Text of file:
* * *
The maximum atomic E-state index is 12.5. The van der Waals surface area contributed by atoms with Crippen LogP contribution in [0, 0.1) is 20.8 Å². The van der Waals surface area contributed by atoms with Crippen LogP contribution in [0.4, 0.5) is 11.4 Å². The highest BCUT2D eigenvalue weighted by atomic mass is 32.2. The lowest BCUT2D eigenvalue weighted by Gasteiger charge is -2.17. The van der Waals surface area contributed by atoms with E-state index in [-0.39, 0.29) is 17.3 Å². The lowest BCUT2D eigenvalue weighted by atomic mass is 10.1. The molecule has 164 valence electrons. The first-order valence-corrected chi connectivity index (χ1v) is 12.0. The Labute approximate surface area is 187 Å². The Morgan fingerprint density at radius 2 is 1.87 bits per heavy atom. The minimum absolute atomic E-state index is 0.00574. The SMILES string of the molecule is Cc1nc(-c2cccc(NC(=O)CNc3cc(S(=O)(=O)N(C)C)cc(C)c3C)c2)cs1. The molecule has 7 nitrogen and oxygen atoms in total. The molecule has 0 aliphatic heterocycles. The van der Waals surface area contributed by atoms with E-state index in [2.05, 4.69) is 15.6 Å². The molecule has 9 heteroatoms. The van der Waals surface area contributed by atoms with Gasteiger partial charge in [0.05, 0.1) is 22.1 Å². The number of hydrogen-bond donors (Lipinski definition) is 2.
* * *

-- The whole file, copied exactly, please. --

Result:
The maximum atomic E-state index is 12.5. The van der Waals surface area contributed by atoms with Crippen LogP contribution in [0, 0.1) is 20.8 Å². The van der Waals surface area contributed by atoms with Crippen LogP contribution in [0.4, 0.5) is 11.4 Å². The highest BCUT2D eigenvalue weighted by atomic mass is 32.2. The lowest BCUT2D eigenvalue weighted by Gasteiger charge is -2.17. The van der Waals surface area contributed by atoms with E-state index in [-0.39, 0.29) is 17.3 Å². The lowest BCUT2D eigenvalue weighted by atomic mass is 10.1. The molecule has 164 valence electrons. The first-order valence-corrected chi connectivity index (χ1v) is 12.0. The Labute approximate surface area is 187 Å². The Morgan fingerprint density at radius 2 is 1.87 bits per heavy atom. The minimum absolute atomic E-state index is 0.00574. The SMILES string of the molecule is Cc1nc(-c2cccc(NC(=O)CNc3cc(S(=O)(=O)N(C)C)cc(C)c3C)c2)cs1. The molecule has 7 nitrogen and oxygen atoms in total. The molecule has 0 aliphatic heterocycles. The van der Waals surface area contributed by atoms with E-state index in [2.05, 4.69) is 15.6 Å². The molecule has 9 heteroatoms. The van der Waals surface area contributed by atoms with Gasteiger partial charge in [0.05, 0.1) is 22.1 Å². The number of hydrogen-bond donors (Lipinski definition) is 2.